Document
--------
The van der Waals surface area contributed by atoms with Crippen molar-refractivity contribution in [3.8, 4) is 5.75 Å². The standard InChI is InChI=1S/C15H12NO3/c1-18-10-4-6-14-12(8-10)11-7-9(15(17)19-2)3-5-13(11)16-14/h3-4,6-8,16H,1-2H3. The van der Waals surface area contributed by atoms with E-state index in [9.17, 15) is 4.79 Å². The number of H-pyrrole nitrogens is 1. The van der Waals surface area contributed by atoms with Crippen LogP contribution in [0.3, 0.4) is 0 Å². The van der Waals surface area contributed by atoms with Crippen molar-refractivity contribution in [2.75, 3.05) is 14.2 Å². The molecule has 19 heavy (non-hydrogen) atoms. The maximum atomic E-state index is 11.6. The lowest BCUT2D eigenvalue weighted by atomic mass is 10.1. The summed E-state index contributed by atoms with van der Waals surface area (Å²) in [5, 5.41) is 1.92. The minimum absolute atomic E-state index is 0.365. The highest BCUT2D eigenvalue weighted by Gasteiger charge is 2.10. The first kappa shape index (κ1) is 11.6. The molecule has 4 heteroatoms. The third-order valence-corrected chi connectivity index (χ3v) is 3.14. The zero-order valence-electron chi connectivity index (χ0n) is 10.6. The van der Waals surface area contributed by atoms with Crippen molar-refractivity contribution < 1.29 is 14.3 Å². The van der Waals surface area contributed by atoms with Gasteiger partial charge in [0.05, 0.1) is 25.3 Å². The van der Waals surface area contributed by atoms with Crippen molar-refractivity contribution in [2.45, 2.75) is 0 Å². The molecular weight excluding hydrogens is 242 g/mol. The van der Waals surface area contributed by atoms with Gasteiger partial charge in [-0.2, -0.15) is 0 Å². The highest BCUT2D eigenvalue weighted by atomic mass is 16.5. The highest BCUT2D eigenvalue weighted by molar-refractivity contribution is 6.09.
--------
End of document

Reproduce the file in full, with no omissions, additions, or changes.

The van der Waals surface area contributed by atoms with Crippen molar-refractivity contribution in [3.8, 4) is 5.75 Å². The standard InChI is InChI=1S/C15H12NO3/c1-18-10-4-6-14-12(8-10)11-7-9(15(17)19-2)3-5-13(11)16-14/h3-4,6-8,16H,1-2H3. The van der Waals surface area contributed by atoms with E-state index in [9.17, 15) is 4.79 Å². The number of H-pyrrole nitrogens is 1. The van der Waals surface area contributed by atoms with Crippen LogP contribution in [0.3, 0.4) is 0 Å². The van der Waals surface area contributed by atoms with Crippen molar-refractivity contribution in [2.75, 3.05) is 14.2 Å². The molecule has 19 heavy (non-hydrogen) atoms. The maximum atomic E-state index is 11.6. The lowest BCUT2D eigenvalue weighted by atomic mass is 10.1. The summed E-state index contributed by atoms with van der Waals surface area (Å²) in [5, 5.41) is 1.92. The minimum absolute atomic E-state index is 0.365. The highest BCUT2D eigenvalue weighted by Gasteiger charge is 2.10. The first kappa shape index (κ1) is 11.6. The molecule has 4 heteroatoms. The third-order valence-corrected chi connectivity index (χ3v) is 3.14. The zero-order valence-electron chi connectivity index (χ0n) is 10.6. The van der Waals surface area contributed by atoms with Crippen molar-refractivity contribution < 1.29 is 14.3 Å². The van der Waals surface area contributed by atoms with Gasteiger partial charge in [0.05, 0.1) is 25.3 Å². The van der Waals surface area contributed by atoms with Crippen molar-refractivity contribution in [2.45, 2.75) is 0 Å². The molecular weight excluding hydrogens is 242 g/mol. The van der Waals surface area contributed by atoms with Gasteiger partial charge in [-0.2, -0.15) is 0 Å². The highest BCUT2D eigenvalue weighted by atomic mass is 16.5. The highest BCUT2D eigenvalue weighted by molar-refractivity contribution is 6.09.